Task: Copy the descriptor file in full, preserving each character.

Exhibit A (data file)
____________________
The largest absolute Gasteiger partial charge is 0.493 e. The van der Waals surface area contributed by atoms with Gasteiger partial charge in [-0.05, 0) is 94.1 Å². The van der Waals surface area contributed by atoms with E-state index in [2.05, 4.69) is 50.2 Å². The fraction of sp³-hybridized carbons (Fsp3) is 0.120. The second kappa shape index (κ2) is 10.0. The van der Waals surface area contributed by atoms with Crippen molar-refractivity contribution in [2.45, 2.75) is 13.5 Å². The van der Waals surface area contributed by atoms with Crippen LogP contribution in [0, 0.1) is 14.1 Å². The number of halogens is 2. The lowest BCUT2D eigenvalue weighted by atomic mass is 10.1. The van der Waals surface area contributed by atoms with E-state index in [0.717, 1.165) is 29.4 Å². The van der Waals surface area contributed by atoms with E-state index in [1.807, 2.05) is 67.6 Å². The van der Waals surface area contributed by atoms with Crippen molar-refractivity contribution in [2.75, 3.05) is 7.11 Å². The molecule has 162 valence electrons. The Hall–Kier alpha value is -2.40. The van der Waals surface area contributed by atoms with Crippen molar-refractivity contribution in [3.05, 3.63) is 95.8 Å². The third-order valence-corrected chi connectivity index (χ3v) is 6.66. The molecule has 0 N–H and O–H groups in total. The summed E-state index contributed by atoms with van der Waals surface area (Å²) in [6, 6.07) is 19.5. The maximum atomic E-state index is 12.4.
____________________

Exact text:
The largest absolute Gasteiger partial charge is 0.493 e. The van der Waals surface area contributed by atoms with Gasteiger partial charge in [-0.05, 0) is 94.1 Å². The van der Waals surface area contributed by atoms with E-state index in [2.05, 4.69) is 50.2 Å². The fraction of sp³-hybridized carbons (Fsp3) is 0.120. The second kappa shape index (κ2) is 10.0. The van der Waals surface area contributed by atoms with Crippen molar-refractivity contribution in [2.45, 2.75) is 13.5 Å². The van der Waals surface area contributed by atoms with Crippen LogP contribution in [0, 0.1) is 14.1 Å². The number of halogens is 2. The lowest BCUT2D eigenvalue weighted by atomic mass is 10.1. The van der Waals surface area contributed by atoms with E-state index in [0.717, 1.165) is 29.4 Å². The van der Waals surface area contributed by atoms with E-state index in [1.807, 2.05) is 67.6 Å². The van der Waals surface area contributed by atoms with Crippen molar-refractivity contribution in [2.75, 3.05) is 7.11 Å². The molecule has 162 valence electrons. The Hall–Kier alpha value is -2.40. The van der Waals surface area contributed by atoms with Crippen molar-refractivity contribution in [3.05, 3.63) is 95.8 Å². The third-order valence-corrected chi connectivity index (χ3v) is 6.66. The molecule has 0 N–H and O–H groups in total. The summed E-state index contributed by atoms with van der Waals surface area (Å²) in [6, 6.07) is 19.5. The maximum atomic E-state index is 12.4.